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Impact - July 2010

Daily News editorial cites CUF study, backs our conclusion that state should scrap Aqueduct racino

In its lead editorial, the Daily News quotes the Center's "sharp study" about the Aqueduct Racetrack racino project and endorses our commentary's conclusion.

Tags: economic growth boroughs queens

Last week, the Center published a commentary by Hugh O'Neill which called on the governor and the Legislature to scrap the state's problem-plagued effort to add video slot machines at Aqueduct Racetrack and consider a completely different use for this massive, publicly-owned site located next to one of the nation's busiest airports. Today, in its lead editorial, the Daily News quotes the Center's "sharp study" about the racino project and endorses our commentary's conclusion: that the state should end its bid to turn Aqueduct into a racino, consolidate local racing at nearby Belmont Park and consider other uses for the 192-acre racetrack site that would have a bigger economic development impact.

In the Center's commentary, titled A Bad Bet for New York, O'Neill argues that video slot machines will probably not be enough to save the dying racetrack, pointing out that between 1990 and 2009, the number of racing days at Aqueduct dropped from 162 to 117 and total attendance fell by 82 percent. The commentary suggests that state officials look into the possibility of redeveloping Aqueduct into one or more uses that capitalizes on the proximity to JFK Airport, noting that several other cities in the U.S. and around the world are using their airports—and the land around their airports—as focal points for a new wave of development. O'Neill, president of local economic development consulting firm Appleseed, writes: "With a total of 192 acres, its own A-train station, and the potential for easy access to the airport, the Aqueduct site could easily support millions of square feet of low- to medium-density development (such as office buildings, distribution facilities, hotels or a conference center) and still have plenty of room left for community uses—open space, recreational facilities and other public uses."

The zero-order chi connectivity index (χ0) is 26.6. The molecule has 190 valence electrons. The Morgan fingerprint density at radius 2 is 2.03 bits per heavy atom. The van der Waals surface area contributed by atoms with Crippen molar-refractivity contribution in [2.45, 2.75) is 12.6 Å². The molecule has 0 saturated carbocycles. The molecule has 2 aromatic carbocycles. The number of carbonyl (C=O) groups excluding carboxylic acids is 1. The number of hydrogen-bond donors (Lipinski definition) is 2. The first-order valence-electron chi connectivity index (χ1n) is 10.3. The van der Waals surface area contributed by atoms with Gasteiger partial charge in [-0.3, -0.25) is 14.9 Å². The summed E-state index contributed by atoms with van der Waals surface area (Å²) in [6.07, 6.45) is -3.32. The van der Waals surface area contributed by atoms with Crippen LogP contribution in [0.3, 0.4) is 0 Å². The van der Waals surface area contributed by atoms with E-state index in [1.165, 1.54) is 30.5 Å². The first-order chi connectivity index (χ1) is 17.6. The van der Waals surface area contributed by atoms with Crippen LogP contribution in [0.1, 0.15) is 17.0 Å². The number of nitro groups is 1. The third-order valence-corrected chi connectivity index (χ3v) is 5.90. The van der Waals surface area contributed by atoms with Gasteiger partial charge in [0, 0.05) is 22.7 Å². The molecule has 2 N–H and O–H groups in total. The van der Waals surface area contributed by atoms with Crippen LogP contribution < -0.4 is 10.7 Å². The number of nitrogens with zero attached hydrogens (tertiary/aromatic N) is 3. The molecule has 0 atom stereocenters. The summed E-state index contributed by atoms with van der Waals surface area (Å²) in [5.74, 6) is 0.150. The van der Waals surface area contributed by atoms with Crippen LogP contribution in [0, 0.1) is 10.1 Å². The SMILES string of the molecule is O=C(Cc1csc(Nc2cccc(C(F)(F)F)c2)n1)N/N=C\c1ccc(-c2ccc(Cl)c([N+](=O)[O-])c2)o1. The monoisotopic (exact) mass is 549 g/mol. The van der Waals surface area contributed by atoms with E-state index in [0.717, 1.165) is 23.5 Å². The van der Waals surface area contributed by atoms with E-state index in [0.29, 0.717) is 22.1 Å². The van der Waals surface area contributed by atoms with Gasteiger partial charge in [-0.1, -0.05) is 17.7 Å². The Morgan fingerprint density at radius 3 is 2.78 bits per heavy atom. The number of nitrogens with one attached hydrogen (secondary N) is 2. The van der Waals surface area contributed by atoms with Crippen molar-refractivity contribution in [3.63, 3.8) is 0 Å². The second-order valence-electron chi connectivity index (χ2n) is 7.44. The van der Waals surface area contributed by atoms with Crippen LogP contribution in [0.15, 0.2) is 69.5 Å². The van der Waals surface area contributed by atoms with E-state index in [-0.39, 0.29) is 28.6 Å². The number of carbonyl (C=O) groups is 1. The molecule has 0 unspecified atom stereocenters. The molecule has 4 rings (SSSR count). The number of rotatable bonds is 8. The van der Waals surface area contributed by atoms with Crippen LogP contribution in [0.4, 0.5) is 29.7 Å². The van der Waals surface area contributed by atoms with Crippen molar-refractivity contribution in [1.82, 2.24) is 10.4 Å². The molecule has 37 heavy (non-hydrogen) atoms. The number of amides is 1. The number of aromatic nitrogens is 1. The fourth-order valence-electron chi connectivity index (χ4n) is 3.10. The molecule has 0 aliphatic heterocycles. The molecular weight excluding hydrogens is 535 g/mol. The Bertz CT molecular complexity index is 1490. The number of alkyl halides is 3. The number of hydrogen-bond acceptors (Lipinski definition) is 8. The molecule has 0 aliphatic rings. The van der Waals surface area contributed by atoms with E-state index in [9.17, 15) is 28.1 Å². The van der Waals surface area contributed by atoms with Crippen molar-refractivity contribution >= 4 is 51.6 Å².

Similarly, the Daily News editorial argues: "Franchising the track for slots makes limited economic sense and, far worse, would steal from the city the chance to devote Aqueduct's many acres to residential or business development. The site could become, by far, the city's largest cleared-ground building project, offering vast possibilities for affordable housing, schools and commerce... Move what's left of racing 8 miles away, to Belmont, scrap the slots and put the Aqueduct property to genuinely fruitful use."